BANGKOK, 8 July 2020: Skal International’s Bangkok club is back with an ‘old normal’ lunch event after being closed down since last March due to the Covid-19 pandemic.
Scheduled for Pullman Bangkok King Power, 14 July, around 60 top executives from Bangkok’s travel and hospitality communities will meet for lunch and a panel discussion on the way forward as the Covid-19 pandemic pummels Thailand’s tourism. In the first five months of the year, tourist arrivals reached around 6.7 million down from 16 million during the same five-month period in 2019.
Due to physical distancing measures as outlined by the authorities, the lunch event is limited to a maximum of 100 people. Strict measures apply to reduce the risk of infection, including temperature scans and no handshakes. All hotel staff wear masks. Skal members are not required to wear masks in the meeting room venue, but the number of persons sitting at each table will be considerably fewer than the old normal.
The event is hosted from 1130 to 1430 and is priced at THB950 for members and THB1,650 for non-members including the free flow of wine, beer and soft drinks. Sponsors for the Skal Club events include Coffee Works, Paulaner Beer and Serenity Wines Asia.
Commenting on the first club event since Covid-19 struck, Bangkok’s Skal Club president, Andrew Wood, said that bringing back the monthly lunch meeting shows health measures are now in place to ensure a safe environment for members based on the Ministry of Public Health’s requirements.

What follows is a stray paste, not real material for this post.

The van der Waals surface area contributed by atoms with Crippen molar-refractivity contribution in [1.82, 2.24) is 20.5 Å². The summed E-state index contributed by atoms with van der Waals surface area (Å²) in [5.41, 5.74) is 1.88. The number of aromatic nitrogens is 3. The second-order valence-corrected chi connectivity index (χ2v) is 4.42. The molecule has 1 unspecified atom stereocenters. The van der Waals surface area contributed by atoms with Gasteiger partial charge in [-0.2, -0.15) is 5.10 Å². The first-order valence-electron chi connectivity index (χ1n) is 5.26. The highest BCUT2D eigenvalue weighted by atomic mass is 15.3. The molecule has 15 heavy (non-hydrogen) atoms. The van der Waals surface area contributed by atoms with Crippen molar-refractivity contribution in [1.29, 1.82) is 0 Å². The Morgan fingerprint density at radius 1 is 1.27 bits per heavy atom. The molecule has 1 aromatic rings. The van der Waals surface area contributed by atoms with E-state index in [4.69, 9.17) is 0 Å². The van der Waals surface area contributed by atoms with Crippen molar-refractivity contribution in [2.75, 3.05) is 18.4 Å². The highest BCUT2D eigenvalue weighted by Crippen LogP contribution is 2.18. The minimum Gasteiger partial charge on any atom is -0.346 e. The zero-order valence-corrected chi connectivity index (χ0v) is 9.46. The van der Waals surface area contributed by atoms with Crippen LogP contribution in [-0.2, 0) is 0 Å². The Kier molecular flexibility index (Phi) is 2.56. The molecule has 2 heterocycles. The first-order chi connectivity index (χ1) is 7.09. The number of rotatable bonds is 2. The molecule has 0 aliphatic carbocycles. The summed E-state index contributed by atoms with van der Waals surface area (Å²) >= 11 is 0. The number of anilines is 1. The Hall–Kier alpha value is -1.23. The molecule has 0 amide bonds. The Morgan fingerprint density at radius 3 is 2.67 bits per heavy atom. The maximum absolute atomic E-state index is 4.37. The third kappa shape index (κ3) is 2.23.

Like all event organisers in Thailand, he has to juggle with two thorny issues; stringent Covid-19 safety measures and the introduction of stricter rules to limit the promotion of alcohol promotions. Skal Clubs enjoy considerable sponsorship support from distributors of alcoholic drinks and club presidents are struggling with precisely what is allowed in the credits and recognition for the beer and wine sponsors.
The other issue was brushed aside by the club president. The country’s emergency decree prohibits people of 70 years and more from attending public events due to the higher risk of infection among the elderly. Wood said he is not about to check birth certificates at the door for what he described as a “silly rule.”